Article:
Harry Hapgood’s triple-decker apartment in “Hapgood’s Hoax” once belonged to a friend of mine who lived in Somerville, Massachusetts; most of the other New England locations described in this story exist in reality. Likewise, the ski area at Mt. Wachusett which is the setting of “Winter Scenes of the Cold War” is accurately depicted; I got caught on its cross-country trails during a nor’easter, and this story is the direct result of that experience. The cityscape of Worcester, Massachusetts, in the 1940s which figures in “Goddard’s People” is drawn from contemporary observation and historical research, and the Okefenokee National Wildlife Refuge in southern Georgia depicted in “Trembling Earth” is not greatly dissimilar to the swamp and parkland which exist there today.
Not all the stories in this book are set in places I have visited.
When I was a kid, I wanted to be an astronaut when I grew up. Unfortunately, a minor handicap stood in the way of my childhood ambition: the partial color-blindness I inherited from my grandfather. When I was in the fourth grade, I discovered that Air Force and Navy regulations prohibited color-blind people from being trained as pilots. No aviation experience, no chance at getting picked for the NASA astronaut corps; sorry, kiddo, but that’s the way it is.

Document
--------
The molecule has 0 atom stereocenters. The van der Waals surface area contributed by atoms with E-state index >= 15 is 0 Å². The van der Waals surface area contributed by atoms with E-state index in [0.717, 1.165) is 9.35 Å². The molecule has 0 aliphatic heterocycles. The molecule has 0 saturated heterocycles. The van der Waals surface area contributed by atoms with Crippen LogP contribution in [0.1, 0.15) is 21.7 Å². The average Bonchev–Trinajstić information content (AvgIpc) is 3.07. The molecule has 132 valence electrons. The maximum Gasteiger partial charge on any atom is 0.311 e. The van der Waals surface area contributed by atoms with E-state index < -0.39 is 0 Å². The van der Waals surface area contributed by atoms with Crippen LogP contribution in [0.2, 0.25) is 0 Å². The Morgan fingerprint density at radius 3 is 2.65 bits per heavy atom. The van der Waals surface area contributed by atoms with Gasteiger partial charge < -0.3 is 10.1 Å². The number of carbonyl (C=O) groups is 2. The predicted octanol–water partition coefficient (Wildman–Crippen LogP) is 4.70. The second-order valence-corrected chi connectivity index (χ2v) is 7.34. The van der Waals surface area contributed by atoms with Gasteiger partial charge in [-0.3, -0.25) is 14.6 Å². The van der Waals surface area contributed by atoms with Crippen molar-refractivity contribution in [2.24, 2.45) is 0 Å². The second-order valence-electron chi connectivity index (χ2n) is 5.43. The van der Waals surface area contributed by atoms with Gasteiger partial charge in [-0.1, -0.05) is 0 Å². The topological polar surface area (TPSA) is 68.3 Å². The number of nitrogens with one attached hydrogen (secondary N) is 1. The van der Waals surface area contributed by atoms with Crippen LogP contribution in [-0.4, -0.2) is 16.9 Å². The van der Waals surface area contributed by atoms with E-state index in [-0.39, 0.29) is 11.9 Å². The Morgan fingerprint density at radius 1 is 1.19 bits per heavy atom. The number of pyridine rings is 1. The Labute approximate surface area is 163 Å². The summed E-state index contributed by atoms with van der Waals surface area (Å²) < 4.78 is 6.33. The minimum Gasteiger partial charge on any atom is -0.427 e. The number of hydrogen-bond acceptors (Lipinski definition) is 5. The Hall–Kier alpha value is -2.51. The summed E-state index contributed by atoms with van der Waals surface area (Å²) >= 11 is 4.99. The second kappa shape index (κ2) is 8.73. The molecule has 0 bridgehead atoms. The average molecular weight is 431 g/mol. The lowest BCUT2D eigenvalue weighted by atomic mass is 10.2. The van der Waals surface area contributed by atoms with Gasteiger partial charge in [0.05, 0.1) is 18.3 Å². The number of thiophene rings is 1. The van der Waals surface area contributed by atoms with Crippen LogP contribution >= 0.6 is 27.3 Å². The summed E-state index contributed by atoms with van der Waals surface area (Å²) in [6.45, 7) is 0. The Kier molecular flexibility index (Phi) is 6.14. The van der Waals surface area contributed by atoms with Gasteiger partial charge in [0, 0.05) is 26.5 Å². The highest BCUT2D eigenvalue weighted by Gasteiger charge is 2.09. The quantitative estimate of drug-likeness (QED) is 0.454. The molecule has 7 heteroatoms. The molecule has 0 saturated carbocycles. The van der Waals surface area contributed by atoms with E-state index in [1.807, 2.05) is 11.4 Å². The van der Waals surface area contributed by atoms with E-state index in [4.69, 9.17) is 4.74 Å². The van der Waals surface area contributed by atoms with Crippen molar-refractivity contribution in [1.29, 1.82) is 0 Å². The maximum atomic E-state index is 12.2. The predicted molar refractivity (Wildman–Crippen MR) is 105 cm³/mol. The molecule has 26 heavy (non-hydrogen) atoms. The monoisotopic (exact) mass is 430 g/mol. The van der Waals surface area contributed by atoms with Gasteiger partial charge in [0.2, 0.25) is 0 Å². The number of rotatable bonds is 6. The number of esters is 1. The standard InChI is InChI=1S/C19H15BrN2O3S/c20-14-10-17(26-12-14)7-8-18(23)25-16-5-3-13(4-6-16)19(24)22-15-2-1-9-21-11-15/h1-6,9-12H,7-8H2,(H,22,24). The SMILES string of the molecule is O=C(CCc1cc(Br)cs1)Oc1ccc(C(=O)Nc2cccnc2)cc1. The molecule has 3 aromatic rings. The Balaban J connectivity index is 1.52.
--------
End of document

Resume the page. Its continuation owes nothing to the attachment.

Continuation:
Many years later, I tried again to become an astronaut, this time in 1985 when I applied for NASA’s Journalist-in-Space Project. I was among three hundred reporters who attempted to sleaze their way onto the ultimate press junket, a ride into orbit aboard a space shuttle, but I didn’t even make it past the first cut before the program was abandoned in early 1986, following the
So I opted for the easy way to space. I became a science fiction writer.
The first five stories in this collection are part of the near-future history I’ve been developing over the past several years and which has been featured in my novels. The short-fiction segments of this future history are completely reprinted here, with two exceptions: a short story, “Ride to Live, Live to Ride,” which was extracted from my first novel,
, and a novella, “Red Planet Blues,” later rewritten and revised to become the first part of my fourth novel,
Labyrinth of Night
. The remaining stories—“Walking on the Moon,” the beforementioned Diamondback Jack trilogy, and “Live from the Mars Hotel”—are part of this chronology.
A librarian who collects statistics on this sort of thing recently asked me for the name of my series. “Ralph,” I said and started to walk away; when he didn’t get the joke, I came back and let him know that I wasn’t formally calling my series anything, except when I sometimes referred to it as “near-space” in homage to Larry Niven’s “Known Space” stories. My buddy Bob Liddil likes to call it “Steel’s Universe,” so maybe that’s another opinion, but I’d just as soon call it Ralph, Herb, Duke, or whatever. The Billy-Bob Universe. Who cares?
Readers have also asked whether this future history was preconceived and charted out in advance, using the methodology Robert Heinlein perfected in the 1940s. As much as I’ve been tempted to say that this is so, the fact of the matter is that I’ve been making the whole thing up as I go along.
, the first installment in the chronology, was originally intended to be a standalone novel, yet for better or worse this near-future history has become an obsession; ten years after I began work on
, I’ve continued to write about the near-term colonization of space.